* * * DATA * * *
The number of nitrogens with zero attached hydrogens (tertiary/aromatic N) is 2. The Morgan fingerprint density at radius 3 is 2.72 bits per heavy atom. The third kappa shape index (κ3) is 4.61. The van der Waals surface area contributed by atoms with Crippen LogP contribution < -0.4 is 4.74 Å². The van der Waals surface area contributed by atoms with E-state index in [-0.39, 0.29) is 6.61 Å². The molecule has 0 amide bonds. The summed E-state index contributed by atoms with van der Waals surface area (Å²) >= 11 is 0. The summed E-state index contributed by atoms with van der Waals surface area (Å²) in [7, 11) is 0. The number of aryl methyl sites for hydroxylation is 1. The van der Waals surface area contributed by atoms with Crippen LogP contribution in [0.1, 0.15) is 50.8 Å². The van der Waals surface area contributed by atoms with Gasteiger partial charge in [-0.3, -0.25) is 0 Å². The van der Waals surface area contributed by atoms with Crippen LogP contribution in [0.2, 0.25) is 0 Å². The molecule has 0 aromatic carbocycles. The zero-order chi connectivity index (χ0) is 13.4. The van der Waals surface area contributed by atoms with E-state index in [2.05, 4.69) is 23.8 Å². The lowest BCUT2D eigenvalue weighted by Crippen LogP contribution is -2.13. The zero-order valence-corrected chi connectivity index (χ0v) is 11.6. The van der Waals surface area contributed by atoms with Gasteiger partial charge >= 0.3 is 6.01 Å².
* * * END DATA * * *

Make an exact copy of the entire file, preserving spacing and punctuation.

The number of nitrogens with zero attached hydrogens (tertiary/aromatic N) is 2. The Morgan fingerprint density at radius 3 is 2.72 bits per heavy atom. The third kappa shape index (κ3) is 4.61. The van der Waals surface area contributed by atoms with Crippen LogP contribution < -0.4 is 4.74 Å². The van der Waals surface area contributed by atoms with E-state index in [-0.39, 0.29) is 6.61 Å². The molecule has 0 amide bonds. The summed E-state index contributed by atoms with van der Waals surface area (Å²) >= 11 is 0. The summed E-state index contributed by atoms with van der Waals surface area (Å²) in [7, 11) is 0. The number of aryl methyl sites for hydroxylation is 1. The van der Waals surface area contributed by atoms with Crippen LogP contribution in [0.1, 0.15) is 50.8 Å². The van der Waals surface area contributed by atoms with Gasteiger partial charge in [-0.3, -0.25) is 0 Å². The van der Waals surface area contributed by atoms with Crippen LogP contribution in [0.2, 0.25) is 0 Å². The molecule has 0 aromatic carbocycles. The zero-order chi connectivity index (χ0) is 13.4. The van der Waals surface area contributed by atoms with E-state index in [2.05, 4.69) is 23.8 Å². The lowest BCUT2D eigenvalue weighted by Crippen LogP contribution is -2.13. The zero-order valence-corrected chi connectivity index (χ0v) is 11.6. The van der Waals surface area contributed by atoms with Gasteiger partial charge >= 0.3 is 6.01 Å².